@breautek/router

An alternate react router.

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Readme

@breautek/router

Build Status

A router for React 16.

Simple Example

HTML

<!DOCTYPE html>
<html>
    <head>
        <title>Example</title>
    </head>
    <body>
        <div id="app"></div>
    </body>
</html>

JavaScript

import {
    Router, 
    Route,
    HashStrategy,
    Page
} from '@breautek/router';

class MyApp extends React.Component {
    render() {
        return (
            <div className="MyApp">
                {this.props.children}
            </div>
        );
    }
}

class Page1 extends Page {
    $render() {
        return (
            <div onClick={(() => {
                this.props.router.pushState('/page2');
            }>Page1</div>
        );    
    }
}

class Page2 extends Page {
    $render() {
        return (
            <div onClick={(() => {
                this.props.router.pushState('/page1');
            }>Page2</div>
        );    
    }
}

render(
    <Router strategy={HashStrategy} component={MyApp}>
        <Route key="page1" path="/page1" component={Page1} index />
        <Route key="page2" path="/page2" component={Page2} />
    </Router>,
    document.getElementById(app);
);

Couple notes: <Route> components only needs the key attribute if you use page transitions. (Undocumented at this time because they are experimental) In <Router>, if the strategy prop is omitted, HashStrategy will be used by default. The RouterStrategy will be exposed to screens via the router prop.

RouterStrategy API

Methods Return Type Description
getLocation string Gets the current URL
getLocation(position) string Gets the position relative to the current position. If current position (URL) is number 5 and you pass in -1. You will receive the URL at position 4.
getHistoryLength() number Gets the number of items in the history stack
go(to) void Navigates the history. First parameter a number that defines how many steps to jump. 1 will mean go forward one entry, or -1 to go back one entry.
canGo(to) boolean Returns true if there is a location entry at that point in the history stack
canBack() boolean Returns true if there is a previous entry. Same as calling canGo(-1)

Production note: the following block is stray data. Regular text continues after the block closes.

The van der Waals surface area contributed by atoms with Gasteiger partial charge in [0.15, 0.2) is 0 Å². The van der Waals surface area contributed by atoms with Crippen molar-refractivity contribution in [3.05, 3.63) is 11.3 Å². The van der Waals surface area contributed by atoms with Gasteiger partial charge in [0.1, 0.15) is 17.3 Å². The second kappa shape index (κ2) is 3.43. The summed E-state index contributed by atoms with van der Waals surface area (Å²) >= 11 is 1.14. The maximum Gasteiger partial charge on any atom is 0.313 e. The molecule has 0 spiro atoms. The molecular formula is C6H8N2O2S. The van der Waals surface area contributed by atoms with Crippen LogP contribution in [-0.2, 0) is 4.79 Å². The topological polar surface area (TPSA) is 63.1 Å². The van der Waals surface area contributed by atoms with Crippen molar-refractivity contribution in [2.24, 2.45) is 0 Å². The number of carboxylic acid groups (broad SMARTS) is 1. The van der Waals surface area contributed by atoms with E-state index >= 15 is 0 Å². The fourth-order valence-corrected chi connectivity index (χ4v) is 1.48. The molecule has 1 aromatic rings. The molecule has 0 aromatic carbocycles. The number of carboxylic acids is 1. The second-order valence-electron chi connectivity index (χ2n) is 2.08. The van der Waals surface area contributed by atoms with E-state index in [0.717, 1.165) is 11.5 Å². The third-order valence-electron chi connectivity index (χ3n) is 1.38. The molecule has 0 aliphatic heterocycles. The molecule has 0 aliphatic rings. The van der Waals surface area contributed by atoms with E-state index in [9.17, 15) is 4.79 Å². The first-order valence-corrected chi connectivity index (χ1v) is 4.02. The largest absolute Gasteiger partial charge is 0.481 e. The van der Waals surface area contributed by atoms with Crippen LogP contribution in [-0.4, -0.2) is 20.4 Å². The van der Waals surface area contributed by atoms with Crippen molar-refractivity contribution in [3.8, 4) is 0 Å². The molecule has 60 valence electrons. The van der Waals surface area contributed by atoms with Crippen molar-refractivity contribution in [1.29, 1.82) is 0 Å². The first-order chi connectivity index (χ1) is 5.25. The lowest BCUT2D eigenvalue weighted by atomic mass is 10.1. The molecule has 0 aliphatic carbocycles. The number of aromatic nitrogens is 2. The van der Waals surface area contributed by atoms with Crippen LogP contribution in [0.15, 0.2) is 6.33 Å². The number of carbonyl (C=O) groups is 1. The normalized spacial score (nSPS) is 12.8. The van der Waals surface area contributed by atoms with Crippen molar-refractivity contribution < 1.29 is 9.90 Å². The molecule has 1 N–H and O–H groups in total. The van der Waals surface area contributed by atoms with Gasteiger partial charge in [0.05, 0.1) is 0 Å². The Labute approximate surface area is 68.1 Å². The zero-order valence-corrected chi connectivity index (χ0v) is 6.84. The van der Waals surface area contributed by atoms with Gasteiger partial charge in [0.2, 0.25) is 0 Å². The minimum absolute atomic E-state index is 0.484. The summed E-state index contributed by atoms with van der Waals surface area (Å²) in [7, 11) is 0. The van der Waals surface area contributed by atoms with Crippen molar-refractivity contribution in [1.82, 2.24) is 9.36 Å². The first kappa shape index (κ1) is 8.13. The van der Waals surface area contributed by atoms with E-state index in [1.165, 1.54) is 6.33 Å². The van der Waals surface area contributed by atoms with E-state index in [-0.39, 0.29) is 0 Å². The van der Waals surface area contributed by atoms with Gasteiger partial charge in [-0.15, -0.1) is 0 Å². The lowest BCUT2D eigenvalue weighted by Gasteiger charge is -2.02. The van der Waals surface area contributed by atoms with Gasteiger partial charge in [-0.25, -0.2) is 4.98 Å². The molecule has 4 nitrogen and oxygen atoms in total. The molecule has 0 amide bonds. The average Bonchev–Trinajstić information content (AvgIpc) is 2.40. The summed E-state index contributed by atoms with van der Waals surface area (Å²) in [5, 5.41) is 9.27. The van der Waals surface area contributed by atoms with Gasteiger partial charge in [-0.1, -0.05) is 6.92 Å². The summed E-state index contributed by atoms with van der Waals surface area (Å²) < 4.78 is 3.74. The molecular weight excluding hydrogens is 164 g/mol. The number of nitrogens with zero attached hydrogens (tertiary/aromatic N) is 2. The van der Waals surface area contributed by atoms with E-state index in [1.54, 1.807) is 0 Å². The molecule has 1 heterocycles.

canForward() boolean Returns true if there is a next entry. Same as calling canGo(1)
pushState(url, state) void Pushes a new entry to the history stack. url is a string of where to go. state is an object that currently is not in use but reserved for future updates. If the router position is not at the end of the stack. Calling this API will clear future entries
replaceState(url, state) void Similar to pushState, however it replaces the current entry with url. Again state is an object not in use, but reserved for future updates
clear() void Clears the history stack

Known issue: There can be wonky behaviour when users use the back button depending on how the library is used. The library manages its own history stack, but will listen for history changes.

Both HashStrategy and URLStrategy extends RouterStrategy and share the same interface. If you don't know which strategy to use, best to stick with HashStrategy which is the default.

HashStrategy

This is a strategy where it uses # URLs. By default #/ is a prefix to all urls. So pushState(/myPage) will generate a url that looks something like example.com/#/myPage

This strategy is used by default because it works out of the box with no additional configuration.

URLStrategy

If you want clean URLs, then the URLStrategy is available. By default URLStrategy will prefix '/r' to any urls. So pushState(/myPage) will generate a url that looks something like example.com/r/myPage

Using URLStrategy requires additional configuration on the server side. You will need to redirect all URLs that starts with the URLStrategy prefix /r to load your index.html page that launches the react app. How this is done depends on your web server configuration. This is necessary because otherwise users will not be able to bookmark or reload the page.

Note, currently the URLStrategy prefix cannot be changed. There are plans on making RouterStrategy more configurable but for the time being, you can just simply extend URLStrategy

class MyCustomStrategy extends URLStrategy {
    constructor(router) {
        super(router);
        this._base = window.location.origin + '/myPrefix';
    }
    
    getLocation() {
        return window.location.pathname.replace('/myPrefix', '');
    }
}

Getting the RouterStrategy from other components

If you need to get the routing strategy from components outside of Pages, you can simply get the instance of the router component using

import {getRouter} from '@breautek/router';

getRouter().pushState('/example')...

If you find any bugs or have a feature request, please open an issue on github!

The npm package download data comes from npm's download counts api and package details come from npms.io.